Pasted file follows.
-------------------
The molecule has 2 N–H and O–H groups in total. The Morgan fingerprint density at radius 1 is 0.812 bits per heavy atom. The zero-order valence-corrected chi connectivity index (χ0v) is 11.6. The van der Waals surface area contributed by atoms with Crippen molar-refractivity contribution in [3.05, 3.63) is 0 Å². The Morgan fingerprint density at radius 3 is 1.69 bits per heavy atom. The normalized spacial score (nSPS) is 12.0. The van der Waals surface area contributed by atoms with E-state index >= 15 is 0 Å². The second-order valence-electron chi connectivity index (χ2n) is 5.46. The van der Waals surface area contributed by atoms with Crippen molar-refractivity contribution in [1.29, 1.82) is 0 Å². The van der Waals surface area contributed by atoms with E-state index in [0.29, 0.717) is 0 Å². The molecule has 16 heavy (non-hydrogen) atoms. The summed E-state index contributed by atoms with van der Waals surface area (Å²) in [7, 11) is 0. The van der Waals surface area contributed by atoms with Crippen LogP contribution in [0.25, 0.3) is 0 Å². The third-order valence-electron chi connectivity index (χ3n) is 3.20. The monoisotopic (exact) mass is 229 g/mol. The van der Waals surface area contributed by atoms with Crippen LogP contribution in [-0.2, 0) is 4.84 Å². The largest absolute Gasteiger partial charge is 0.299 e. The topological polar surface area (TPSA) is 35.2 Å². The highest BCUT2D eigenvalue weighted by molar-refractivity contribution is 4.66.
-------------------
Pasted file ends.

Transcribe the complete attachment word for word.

The molecule has 2 N–H and O–H groups in total. The Morgan fingerprint density at radius 1 is 0.812 bits per heavy atom. The zero-order valence-corrected chi connectivity index (χ0v) is 11.6. The van der Waals surface area contributed by atoms with Crippen molar-refractivity contribution in [3.05, 3.63) is 0 Å². The Morgan fingerprint density at radius 3 is 1.69 bits per heavy atom. The normalized spacial score (nSPS) is 12.0. The van der Waals surface area contributed by atoms with E-state index >= 15 is 0 Å². The second-order valence-electron chi connectivity index (χ2n) is 5.46. The van der Waals surface area contributed by atoms with Crippen molar-refractivity contribution in [1.29, 1.82) is 0 Å². The van der Waals surface area contributed by atoms with E-state index in [0.29, 0.717) is 0 Å². The molecule has 16 heavy (non-hydrogen) atoms. The summed E-state index contributed by atoms with van der Waals surface area (Å²) in [7, 11) is 0. The van der Waals surface area contributed by atoms with Crippen LogP contribution in [0.25, 0.3) is 0 Å². The third-order valence-electron chi connectivity index (χ3n) is 3.20. The monoisotopic (exact) mass is 229 g/mol. The van der Waals surface area contributed by atoms with Crippen LogP contribution in [-0.2, 0) is 4.84 Å². The largest absolute Gasteiger partial charge is 0.299 e. The topological polar surface area (TPSA) is 35.2 Å². The highest BCUT2D eigenvalue weighted by molar-refractivity contribution is 4.66.